Post Natal Removal of Afterbirth
Post Natal Removal of Afterbirth by D&C can cause Ashermans Syndrome: pain, no periods and infertility.
Ashermans Syndrome is considered rare but it is not. It can occur in 30% of D&C procedures.
Dilation and curettage (D&C) is a procedure to remove tissue from inside your uterus. Doctors perform dilation and curettage to diagnose and treat certain uterine conditions — such as heavy bleeding — or to clear the uterine lining after a miscarriage or abortion. Ashermans can occur after polyp of fibroid removal.
D&C for retained products
Injuries were sustained during post-natal removal of afterbirth via a D&C. This was to remove part of the afterbirth which had not expelled naturally. During the operation, which had been performed by an inexperienced doctor, the uterus was punctured twice, cervix injured by dilation and some endometrium wrongly removed. Although some of the damage was repaired, secondary amenorrhea developed and multiple adhesions developed in the uterus. Asherman’s Syndrome was diagnosed which led to two miscarriages and finally a hysterectomy.
In this case the Judge awarded damages under three heads of (a) infertility; (b) physical pain and suffering from the hysterectomy, the laparotomy, two hysteroscopies, the laparoscopy, the division of the interuterine adhesions and from her persistent intermittent lower abdominal pain, and (c) scarring. The court stated that a hysterectomy performed on a young woman was a most serious injury.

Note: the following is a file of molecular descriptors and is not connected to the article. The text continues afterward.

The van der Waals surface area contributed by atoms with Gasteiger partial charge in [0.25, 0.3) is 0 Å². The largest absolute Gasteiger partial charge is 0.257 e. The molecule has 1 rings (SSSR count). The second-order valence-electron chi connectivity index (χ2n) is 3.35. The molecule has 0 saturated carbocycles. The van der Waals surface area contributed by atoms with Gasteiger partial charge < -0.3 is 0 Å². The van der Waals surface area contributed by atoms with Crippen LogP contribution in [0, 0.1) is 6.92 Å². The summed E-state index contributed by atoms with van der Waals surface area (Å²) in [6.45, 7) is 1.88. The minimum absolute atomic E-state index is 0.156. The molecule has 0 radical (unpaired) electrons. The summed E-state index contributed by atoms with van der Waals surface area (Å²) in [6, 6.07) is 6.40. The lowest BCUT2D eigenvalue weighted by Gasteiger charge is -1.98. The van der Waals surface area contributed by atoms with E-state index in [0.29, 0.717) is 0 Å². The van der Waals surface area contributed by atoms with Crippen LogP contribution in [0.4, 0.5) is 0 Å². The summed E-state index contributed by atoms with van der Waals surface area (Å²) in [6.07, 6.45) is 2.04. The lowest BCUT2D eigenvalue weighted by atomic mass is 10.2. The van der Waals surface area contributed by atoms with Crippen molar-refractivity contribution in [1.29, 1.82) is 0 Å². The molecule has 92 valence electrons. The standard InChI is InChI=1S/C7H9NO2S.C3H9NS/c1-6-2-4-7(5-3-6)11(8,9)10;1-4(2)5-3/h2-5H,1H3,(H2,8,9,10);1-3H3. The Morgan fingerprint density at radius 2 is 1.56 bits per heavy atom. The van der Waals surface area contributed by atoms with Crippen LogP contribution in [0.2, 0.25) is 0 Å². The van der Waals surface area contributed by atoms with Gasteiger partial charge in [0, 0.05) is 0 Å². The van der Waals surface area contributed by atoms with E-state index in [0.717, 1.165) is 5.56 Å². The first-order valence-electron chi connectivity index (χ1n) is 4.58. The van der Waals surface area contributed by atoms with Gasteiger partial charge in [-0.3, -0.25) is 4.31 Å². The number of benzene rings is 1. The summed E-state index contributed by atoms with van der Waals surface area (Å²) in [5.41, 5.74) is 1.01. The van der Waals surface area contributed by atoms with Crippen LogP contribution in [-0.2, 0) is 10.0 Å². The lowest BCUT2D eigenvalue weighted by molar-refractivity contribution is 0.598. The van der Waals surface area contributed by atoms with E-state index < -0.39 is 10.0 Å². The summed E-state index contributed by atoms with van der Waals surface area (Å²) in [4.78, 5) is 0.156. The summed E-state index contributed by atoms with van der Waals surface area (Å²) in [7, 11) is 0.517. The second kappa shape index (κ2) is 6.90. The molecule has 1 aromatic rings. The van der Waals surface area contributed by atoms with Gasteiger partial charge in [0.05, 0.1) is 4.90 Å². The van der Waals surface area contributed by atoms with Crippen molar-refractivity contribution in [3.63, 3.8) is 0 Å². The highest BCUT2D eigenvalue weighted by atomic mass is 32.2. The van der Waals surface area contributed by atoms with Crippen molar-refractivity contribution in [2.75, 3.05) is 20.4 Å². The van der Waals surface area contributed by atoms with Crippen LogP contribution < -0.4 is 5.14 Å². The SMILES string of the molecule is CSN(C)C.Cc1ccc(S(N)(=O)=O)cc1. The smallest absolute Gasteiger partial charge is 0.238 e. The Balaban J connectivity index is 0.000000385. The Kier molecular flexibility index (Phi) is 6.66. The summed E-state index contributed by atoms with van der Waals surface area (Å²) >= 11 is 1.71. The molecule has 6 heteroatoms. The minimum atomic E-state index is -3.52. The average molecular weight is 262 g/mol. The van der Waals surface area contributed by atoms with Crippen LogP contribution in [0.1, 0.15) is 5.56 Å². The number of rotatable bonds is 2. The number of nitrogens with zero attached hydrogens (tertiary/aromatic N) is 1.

Since the trial, the claimant had undergone a further laparotomy, further division of adhesions and now had a bigger scar than before. She had been hospitalised for six days and suffered a great deal of pain and had subsequently been operated on to remove her ovaries, additional adhesions and a cyst. Her marriage had deteriorated under the strain and she was still undergoing investigative surgery.
The woman in this case was awarded £110,000 compensation but nothing can compensate for the harrowing ordeal that she went through.
Where to get help
Ashermans is not a rare event. It is often undiagnosed and presents as painful monthly periods with or without bleeding and infertility. If you are struggling to conceive and have had a D&C in the past speak to your gynaecologoist. Consider if you have adhesions which impact on your ability to get pregnant or to keep a pregnancy. Repeat miscarriage is often a sign of Ashermans.
If you need advice about a possible claim then get in touch with Dr Victoria Handley for FREE on 0800 470 2009 or email firstname.lastname@example.org